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Patrick Vieira to NYCFC: A match made in... Manchester

Patrick Vieira was a legendary player. Will he turn into a legendary MLS coach?

by Brian Blickenstaff
Nov 9 2015, 4:54pm

Photo Credit: Kiyoshi Ota, EPA

On Monday, New York City Football Club announced Patrick Vieira as the club's new manager, effective January 1st, 2016. The move is hardly a surprise, but it will no doubt generate a great deal of excitement among MLS (and American Arsenal) fans.

Vieira's arrival in New York isn't so much a new signing as it is an internal promotion. Both Manchester City and NYCFC are owned by the same organization—City Football Group—and Vieira spent the last several years working for Manchester City as the Head Coach of the team's Elite Development Squad, City's reserve team. He's also spent the past two years as CIty's Football Development Executive.

On the surface, it looks like a good move. NYCFC has several once-elite, veteran players—David Villa, Frank Lampard and Andrea Pirlo—and there were some suggestions that Vieira's predecessor Jason Kreis might have had a difficult time establishing his authority in the locker room. If true, this won't be something Vieira will have to deal with. Vieira was a legendary player in his own right, on par with if not surpassing the career accomplishments of NYCFC's big 3. He won the World Cup, the European Championship, and seven league titles across Europe, in addition to captaining Arsenal's team of invincibles, which went undefeated in the 2003-2004 Premier League season.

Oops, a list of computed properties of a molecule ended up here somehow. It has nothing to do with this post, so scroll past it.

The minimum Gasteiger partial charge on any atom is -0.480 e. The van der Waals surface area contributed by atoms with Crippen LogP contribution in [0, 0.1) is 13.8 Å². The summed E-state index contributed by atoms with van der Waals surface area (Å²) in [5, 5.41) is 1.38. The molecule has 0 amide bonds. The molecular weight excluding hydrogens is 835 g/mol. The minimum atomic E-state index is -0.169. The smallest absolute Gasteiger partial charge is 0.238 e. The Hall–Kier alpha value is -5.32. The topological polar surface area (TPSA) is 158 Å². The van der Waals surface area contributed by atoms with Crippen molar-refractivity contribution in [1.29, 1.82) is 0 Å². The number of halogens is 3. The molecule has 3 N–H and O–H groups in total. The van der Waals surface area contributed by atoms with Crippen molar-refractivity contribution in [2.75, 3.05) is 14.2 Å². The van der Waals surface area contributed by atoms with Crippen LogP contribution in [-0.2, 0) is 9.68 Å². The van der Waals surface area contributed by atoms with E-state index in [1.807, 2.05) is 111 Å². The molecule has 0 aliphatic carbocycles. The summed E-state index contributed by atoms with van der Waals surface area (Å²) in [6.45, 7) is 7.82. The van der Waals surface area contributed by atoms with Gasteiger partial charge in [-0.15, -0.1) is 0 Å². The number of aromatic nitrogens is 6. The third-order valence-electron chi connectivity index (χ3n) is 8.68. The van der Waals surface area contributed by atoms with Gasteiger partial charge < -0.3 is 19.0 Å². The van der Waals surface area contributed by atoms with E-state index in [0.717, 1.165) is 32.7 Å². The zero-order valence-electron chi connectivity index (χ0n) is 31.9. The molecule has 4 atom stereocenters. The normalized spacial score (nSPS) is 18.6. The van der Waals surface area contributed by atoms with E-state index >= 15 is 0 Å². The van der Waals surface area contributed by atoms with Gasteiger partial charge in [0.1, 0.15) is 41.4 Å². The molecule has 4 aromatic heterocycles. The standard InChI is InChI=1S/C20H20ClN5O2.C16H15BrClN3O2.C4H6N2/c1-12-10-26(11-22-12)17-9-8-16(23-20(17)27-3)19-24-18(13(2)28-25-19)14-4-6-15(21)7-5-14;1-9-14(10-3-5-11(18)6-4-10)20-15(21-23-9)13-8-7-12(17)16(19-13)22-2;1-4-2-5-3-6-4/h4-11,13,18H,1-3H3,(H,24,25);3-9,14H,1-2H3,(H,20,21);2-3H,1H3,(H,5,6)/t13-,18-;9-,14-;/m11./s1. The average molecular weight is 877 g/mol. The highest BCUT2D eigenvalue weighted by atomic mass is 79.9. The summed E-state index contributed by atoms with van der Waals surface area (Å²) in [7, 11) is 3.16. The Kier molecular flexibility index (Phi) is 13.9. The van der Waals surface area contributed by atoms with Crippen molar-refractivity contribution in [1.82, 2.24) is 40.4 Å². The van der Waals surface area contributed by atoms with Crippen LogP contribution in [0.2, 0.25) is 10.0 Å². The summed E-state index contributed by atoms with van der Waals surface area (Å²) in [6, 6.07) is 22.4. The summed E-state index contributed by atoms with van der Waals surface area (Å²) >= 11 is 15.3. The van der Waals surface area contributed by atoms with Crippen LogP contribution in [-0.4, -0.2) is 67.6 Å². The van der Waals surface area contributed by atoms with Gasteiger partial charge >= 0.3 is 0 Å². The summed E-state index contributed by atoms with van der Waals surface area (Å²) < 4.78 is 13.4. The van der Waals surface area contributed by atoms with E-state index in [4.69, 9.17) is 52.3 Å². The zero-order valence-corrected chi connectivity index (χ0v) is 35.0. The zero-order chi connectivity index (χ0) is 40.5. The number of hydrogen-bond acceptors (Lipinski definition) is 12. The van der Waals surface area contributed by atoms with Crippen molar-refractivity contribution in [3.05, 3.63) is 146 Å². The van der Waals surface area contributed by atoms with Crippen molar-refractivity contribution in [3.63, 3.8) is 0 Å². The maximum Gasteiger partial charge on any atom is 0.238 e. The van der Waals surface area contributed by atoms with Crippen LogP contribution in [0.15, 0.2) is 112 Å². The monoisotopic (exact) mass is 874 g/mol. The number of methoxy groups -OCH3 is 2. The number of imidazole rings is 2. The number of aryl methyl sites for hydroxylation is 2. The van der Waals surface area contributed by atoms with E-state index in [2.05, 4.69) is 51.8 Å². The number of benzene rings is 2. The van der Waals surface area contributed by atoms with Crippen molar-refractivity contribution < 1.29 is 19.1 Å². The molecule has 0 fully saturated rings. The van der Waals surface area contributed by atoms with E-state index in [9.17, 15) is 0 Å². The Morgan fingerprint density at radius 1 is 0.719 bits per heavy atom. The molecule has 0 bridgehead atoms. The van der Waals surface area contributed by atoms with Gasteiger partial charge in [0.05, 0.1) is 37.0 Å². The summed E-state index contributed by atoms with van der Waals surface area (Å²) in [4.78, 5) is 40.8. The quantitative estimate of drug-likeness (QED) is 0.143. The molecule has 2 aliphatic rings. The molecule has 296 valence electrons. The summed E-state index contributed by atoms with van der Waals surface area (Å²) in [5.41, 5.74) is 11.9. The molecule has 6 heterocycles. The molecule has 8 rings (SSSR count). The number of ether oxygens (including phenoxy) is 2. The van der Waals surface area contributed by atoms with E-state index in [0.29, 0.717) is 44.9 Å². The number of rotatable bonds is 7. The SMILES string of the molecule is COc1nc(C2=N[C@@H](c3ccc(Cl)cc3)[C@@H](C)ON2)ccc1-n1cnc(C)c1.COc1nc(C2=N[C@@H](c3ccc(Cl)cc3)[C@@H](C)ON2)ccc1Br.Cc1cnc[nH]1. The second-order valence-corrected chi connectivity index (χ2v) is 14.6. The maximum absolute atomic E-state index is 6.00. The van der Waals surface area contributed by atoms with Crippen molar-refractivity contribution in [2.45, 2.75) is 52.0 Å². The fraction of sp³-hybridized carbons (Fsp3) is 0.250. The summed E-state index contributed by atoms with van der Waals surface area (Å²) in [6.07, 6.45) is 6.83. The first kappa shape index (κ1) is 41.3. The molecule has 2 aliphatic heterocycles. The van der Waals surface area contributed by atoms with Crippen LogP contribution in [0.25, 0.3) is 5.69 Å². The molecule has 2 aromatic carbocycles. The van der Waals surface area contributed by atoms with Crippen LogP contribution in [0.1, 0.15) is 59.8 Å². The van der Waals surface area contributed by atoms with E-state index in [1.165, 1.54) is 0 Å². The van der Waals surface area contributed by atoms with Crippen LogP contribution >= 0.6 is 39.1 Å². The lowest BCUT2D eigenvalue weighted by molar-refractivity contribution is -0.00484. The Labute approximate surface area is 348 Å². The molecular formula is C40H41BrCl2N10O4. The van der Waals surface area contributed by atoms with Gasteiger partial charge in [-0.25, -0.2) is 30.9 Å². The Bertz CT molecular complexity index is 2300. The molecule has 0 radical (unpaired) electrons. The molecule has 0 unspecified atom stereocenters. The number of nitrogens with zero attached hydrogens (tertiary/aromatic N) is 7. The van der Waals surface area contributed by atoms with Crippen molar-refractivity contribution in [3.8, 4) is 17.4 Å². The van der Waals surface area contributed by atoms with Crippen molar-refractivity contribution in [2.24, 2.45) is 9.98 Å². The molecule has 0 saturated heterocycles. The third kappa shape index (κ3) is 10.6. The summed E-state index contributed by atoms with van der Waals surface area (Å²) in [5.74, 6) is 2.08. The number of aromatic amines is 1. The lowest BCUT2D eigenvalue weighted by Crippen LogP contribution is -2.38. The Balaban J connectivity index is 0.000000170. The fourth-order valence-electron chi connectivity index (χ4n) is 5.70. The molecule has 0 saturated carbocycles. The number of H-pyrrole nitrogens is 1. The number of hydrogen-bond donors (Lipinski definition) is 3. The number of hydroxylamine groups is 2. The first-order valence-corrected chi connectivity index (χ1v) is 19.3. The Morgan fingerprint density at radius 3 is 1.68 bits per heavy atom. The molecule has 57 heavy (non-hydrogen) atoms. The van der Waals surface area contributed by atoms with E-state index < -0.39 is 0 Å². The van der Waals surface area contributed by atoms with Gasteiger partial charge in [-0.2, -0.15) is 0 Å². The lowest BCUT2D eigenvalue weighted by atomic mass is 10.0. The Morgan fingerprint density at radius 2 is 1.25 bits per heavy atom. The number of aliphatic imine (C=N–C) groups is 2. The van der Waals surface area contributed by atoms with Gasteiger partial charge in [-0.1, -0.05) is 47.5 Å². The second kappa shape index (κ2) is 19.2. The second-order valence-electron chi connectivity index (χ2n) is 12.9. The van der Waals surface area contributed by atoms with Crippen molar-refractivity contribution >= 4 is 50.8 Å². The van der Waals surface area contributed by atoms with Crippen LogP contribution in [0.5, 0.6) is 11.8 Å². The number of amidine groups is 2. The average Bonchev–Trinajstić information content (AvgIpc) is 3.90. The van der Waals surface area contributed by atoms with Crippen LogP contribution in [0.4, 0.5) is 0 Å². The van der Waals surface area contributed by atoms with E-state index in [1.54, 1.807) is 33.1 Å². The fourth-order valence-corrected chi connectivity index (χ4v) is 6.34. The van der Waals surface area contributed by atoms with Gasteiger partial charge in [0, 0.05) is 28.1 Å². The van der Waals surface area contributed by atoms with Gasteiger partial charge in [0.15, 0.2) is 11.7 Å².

Look beyond Vieira's playing resume, however, and there are some unanswered questions about how he will handle his new role. This will be his first stint as a first-team manager, and if there's one law in soccer it's that a stellar playing career doesn't necessarily make a good manager. Vieira could turn out to be the next Pep Guardiola, but he could just as easily be the next Roy Keane.

Vieira's presumed unfamiliarity with American soccer could also define his tenure at NYCFC. Foreign managers—or at least those who don't have an in-depth understanding of MLS's quirks—have historically had a difficult time in the league. One of the issues Kreis failed to solve during his time at NYCFC was how to fit Pirlo and Lampard into the center of a midfield and not have them overrun by the team's more athletic but less prestigious opponents. Having Pirlo and Lampard's respect is one thing, figuring out how to put together a balanced team in the allotted salary cap space is a different challenge altogether.

"I am delighted to take up the role of Head Coach of New York City FC," Vieira was quoted in the today's press release. "To work with this squad, with Claudio Reyna and Rob Vartughian and the fantastic support team that is in place, is an exciting prospect for any coach.

"This established football set up, together with a passionate and loyal fan base, located in a special city which I know well, makes for an unparalleled opportunity that I am delighted to seize with both hands. I cannot wait to get started."

One thing's for sure, he'll have to learn to call football soccer. But at least he didn't say "the MLS."

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